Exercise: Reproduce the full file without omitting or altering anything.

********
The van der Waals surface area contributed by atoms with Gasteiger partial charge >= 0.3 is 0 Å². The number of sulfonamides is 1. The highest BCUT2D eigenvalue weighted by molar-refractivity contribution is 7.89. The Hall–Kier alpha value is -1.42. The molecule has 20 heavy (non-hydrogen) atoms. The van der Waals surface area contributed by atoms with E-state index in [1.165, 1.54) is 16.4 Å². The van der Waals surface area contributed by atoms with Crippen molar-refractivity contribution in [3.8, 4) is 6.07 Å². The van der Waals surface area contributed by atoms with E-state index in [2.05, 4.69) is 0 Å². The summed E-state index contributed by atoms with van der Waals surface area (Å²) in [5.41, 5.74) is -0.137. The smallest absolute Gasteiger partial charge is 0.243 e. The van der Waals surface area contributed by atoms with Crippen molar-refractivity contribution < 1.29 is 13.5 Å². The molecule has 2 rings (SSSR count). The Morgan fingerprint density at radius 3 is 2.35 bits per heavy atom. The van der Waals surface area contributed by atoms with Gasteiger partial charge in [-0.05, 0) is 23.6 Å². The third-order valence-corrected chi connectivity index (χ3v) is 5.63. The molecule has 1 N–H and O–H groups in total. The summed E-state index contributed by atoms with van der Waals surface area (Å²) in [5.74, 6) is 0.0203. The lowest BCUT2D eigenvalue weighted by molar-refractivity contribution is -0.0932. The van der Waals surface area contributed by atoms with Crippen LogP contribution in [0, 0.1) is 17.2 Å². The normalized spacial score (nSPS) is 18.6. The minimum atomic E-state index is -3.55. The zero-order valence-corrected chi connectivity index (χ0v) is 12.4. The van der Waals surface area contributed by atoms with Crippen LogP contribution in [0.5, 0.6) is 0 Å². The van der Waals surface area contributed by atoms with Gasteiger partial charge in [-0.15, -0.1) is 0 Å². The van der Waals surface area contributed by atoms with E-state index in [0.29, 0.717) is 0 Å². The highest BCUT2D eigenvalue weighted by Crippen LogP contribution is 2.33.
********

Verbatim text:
The van der Waals surface area contributed by atoms with Gasteiger partial charge >= 0.3 is 0 Å². The number of sulfonamides is 1. The highest BCUT2D eigenvalue weighted by molar-refractivity contribution is 7.89. The Hall–Kier alpha value is -1.42. The molecule has 20 heavy (non-hydrogen) atoms. The van der Waals surface area contributed by atoms with E-state index in [1.165, 1.54) is 16.4 Å². The van der Waals surface area contributed by atoms with Crippen molar-refractivity contribution in [3.8, 4) is 6.07 Å². The van der Waals surface area contributed by atoms with E-state index in [2.05, 4.69) is 0 Å². The summed E-state index contributed by atoms with van der Waals surface area (Å²) in [5.41, 5.74) is -0.137. The smallest absolute Gasteiger partial charge is 0.243 e. The van der Waals surface area contributed by atoms with Crippen molar-refractivity contribution < 1.29 is 13.5 Å². The molecule has 2 rings (SSSR count). The Morgan fingerprint density at radius 3 is 2.35 bits per heavy atom. The van der Waals surface area contributed by atoms with Gasteiger partial charge in [-0.05, 0) is 23.6 Å². The third-order valence-corrected chi connectivity index (χ3v) is 5.63. The molecule has 1 N–H and O–H groups in total. The summed E-state index contributed by atoms with van der Waals surface area (Å²) in [5.74, 6) is 0.0203. The lowest BCUT2D eigenvalue weighted by molar-refractivity contribution is -0.0932. The van der Waals surface area contributed by atoms with Crippen LogP contribution in [0, 0.1) is 17.2 Å². The normalized spacial score (nSPS) is 18.6. The minimum atomic E-state index is -3.55. The zero-order valence-corrected chi connectivity index (χ0v) is 12.4. The van der Waals surface area contributed by atoms with Crippen LogP contribution in [0.5, 0.6) is 0 Å². The van der Waals surface area contributed by atoms with Gasteiger partial charge in [-0.15, -0.1) is 0 Å². The van der Waals surface area contributed by atoms with E-state index in [0.29, 0.717) is 0 Å². The highest BCUT2D eigenvalue weighted by Crippen LogP contribution is 2.33.